Like what you see? Get it in one document for easy printing!
Click Here!
Use coupon code "SAVE50" to get it half price!

Custom Search







Table Of Contents  CertiGuide to A+ (Core Hardware)
 9  Chapter 0100:  Hard Drives
      9  VIII  Physical Characteristics

Previous Topic/Section
Spindle
Previous Page
Pages in Current Topic/Section
1
Next Page
Flying Height
Next Topic/Section

Read/Write Head

Conceptually, the read and write head is very simple. The principal is based on electrical theory seen in Chapter 0001. Specifically, applying electrical current to a coil produces a magnetic field, which alters the magnetic polarity on the magnetic substrate coated on a platter. To read the magnetic polarity, electrical current in the coil is modified when it passes over the magnetic substrate.

Figure 53: Read/Write Heads

 


[spacer]Hand Made Heads

In the early days, the read/write head was turned into a coil by human skilled labor. Specifically, it was done by silk weavers. They had the skills needed work with (by human standards) very small copper to wind the copper around the little V with 'wings', creating the read/write head. The 'wings' helped the head float on an air bearing, much like a kite. The spinning of the platters created the air bearing. Now you know why the insides of a hard drive must be free of contamination.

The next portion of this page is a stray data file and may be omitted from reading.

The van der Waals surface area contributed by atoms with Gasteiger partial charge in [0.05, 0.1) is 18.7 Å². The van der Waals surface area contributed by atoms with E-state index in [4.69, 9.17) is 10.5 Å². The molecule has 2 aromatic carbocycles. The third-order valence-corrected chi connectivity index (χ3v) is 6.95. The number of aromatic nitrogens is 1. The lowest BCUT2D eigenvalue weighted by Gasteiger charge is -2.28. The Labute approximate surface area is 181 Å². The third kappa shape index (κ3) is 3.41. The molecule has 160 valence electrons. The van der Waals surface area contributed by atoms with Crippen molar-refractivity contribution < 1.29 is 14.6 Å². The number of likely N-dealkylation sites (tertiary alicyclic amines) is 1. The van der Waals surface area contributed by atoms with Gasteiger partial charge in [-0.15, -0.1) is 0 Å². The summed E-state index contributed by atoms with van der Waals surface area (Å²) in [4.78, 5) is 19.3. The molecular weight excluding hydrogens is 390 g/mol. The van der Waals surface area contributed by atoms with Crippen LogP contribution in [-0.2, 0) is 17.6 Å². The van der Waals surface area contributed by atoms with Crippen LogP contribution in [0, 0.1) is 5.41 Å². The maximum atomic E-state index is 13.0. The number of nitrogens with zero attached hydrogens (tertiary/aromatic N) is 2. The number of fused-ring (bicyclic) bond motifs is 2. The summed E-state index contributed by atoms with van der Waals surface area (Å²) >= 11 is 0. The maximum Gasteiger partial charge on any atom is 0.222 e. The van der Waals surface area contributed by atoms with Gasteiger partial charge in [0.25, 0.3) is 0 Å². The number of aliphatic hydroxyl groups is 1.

[spacer]Giant MagnetoResistive (GMR)

IBM
has pioneered new techniques in hard drives. The latest is Giant MagnetoResistive (GMR) heads, named from the giant magnetorestive effect. The effect comes from the fact that by working with different magnetic materials in thin layers, there is a large resistance to change when in a magnetic field. How GMR drives are manufactured is too complex a topic for this book. However if you have wondered how IBM could get a 1 Gig drive about the size of quarter, now you know.



Previous Topic/Section
Spindle
Previous Page
Pages in Current Topic/Section
1
Next Page
Flying Height
Next Topic/Section

If you find CertiGuide.com useful, please consider making a small Paypal donation to help the site, using one of the buttons below. You can also donate a custom amount using the far right button (not less than $1 please, or PayPal gets most/all of your money!) In lieu of a larger donation, you may wish to consider buying an inexpensive PDF equivalent of the CertiGuide to A+ (Core Hardware) from StudyExam4Less.com. (Use coupon code "SAVE50" to save a full 50% off the already low price!) Thanks for your support!
Donate $2
Donate $5
Donate $10
Donate $20
Donate $30
Donate: $



Home - Table Of Contents - Contact Us

CertiGuide to A+ (Core Hardware) (http://www.CertiGuide.com/aplush/) on CertiGuide.com
Version 1.0 - Version Date: December 6, 2004

Adapted with permission from a work created by Tcat Houser.
CertiGuide.com Version Copyright 2004 Charles M. Kozierok. All Rights Reserved.
Not responsible for any loss resulting from the use of this site.